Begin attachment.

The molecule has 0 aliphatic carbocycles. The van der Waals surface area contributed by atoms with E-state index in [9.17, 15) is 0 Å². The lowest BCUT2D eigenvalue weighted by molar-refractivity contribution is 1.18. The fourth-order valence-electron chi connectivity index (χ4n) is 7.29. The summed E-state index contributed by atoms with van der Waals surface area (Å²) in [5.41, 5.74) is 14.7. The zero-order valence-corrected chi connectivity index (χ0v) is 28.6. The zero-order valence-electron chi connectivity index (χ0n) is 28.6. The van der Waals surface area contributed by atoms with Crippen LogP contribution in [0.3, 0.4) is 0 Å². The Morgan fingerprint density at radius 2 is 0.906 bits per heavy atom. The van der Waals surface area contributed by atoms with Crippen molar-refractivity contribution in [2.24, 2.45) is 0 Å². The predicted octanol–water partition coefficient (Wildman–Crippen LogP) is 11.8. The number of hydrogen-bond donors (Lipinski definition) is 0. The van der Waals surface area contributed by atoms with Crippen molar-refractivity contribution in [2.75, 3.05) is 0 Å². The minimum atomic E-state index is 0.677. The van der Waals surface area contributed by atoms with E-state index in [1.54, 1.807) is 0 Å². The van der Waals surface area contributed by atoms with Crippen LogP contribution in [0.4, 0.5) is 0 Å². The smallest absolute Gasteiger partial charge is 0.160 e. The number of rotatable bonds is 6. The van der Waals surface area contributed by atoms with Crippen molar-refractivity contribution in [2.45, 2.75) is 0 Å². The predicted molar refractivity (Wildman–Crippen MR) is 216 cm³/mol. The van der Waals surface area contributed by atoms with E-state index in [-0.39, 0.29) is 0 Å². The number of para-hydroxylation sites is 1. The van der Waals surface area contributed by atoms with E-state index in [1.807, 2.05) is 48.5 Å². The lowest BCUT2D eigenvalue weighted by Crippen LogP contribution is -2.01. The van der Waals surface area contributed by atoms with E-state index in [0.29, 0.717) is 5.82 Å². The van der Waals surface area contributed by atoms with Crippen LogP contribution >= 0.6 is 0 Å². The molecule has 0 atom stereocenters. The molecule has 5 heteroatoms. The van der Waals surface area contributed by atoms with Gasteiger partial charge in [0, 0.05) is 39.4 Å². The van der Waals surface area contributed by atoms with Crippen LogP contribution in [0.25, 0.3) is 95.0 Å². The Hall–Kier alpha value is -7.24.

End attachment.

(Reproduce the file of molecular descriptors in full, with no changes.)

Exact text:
The molecule has 0 aliphatic carbocycles. The van der Waals surface area contributed by atoms with E-state index in [9.17, 15) is 0 Å². The lowest BCUT2D eigenvalue weighted by molar-refractivity contribution is 1.18. The fourth-order valence-electron chi connectivity index (χ4n) is 7.29. The summed E-state index contributed by atoms with van der Waals surface area (Å²) in [5.41, 5.74) is 14.7. The zero-order valence-corrected chi connectivity index (χ0v) is 28.6. The zero-order valence-electron chi connectivity index (χ0n) is 28.6. The van der Waals surface area contributed by atoms with Crippen LogP contribution in [0.3, 0.4) is 0 Å². The Morgan fingerprint density at radius 2 is 0.906 bits per heavy atom. The van der Waals surface area contributed by atoms with Crippen molar-refractivity contribution in [2.24, 2.45) is 0 Å². The predicted octanol–water partition coefficient (Wildman–Crippen LogP) is 11.8. The number of hydrogen-bond donors (Lipinski definition) is 0. The van der Waals surface area contributed by atoms with Crippen molar-refractivity contribution in [2.75, 3.05) is 0 Å². The minimum atomic E-state index is 0.677. The van der Waals surface area contributed by atoms with E-state index in [1.54, 1.807) is 0 Å². The van der Waals surface area contributed by atoms with Crippen LogP contribution in [0.4, 0.5) is 0 Å². The smallest absolute Gasteiger partial charge is 0.160 e. The number of rotatable bonds is 6. The van der Waals surface area contributed by atoms with Crippen molar-refractivity contribution in [2.45, 2.75) is 0 Å². The predicted molar refractivity (Wildman–Crippen MR) is 216 cm³/mol. The van der Waals surface area contributed by atoms with E-state index in [-0.39, 0.29) is 0 Å². The number of para-hydroxylation sites is 1. The van der Waals surface area contributed by atoms with E-state index in [1.807, 2.05) is 48.5 Å². The lowest BCUT2D eigenvalue weighted by Crippen LogP contribution is -2.01. The van der Waals surface area contributed by atoms with E-state index in [0.29, 0.717) is 5.82 Å². The van der Waals surface area contributed by atoms with Crippen LogP contribution >= 0.6 is 0 Å². The molecule has 0 atom stereocenters. The molecule has 5 heteroatoms. The van der Waals surface area contributed by atoms with Gasteiger partial charge in [0, 0.05) is 39.4 Å². The van der Waals surface area contributed by atoms with Crippen LogP contribution in [0.25, 0.3) is 95.0 Å². The Hall–Kier alpha value is -7.24.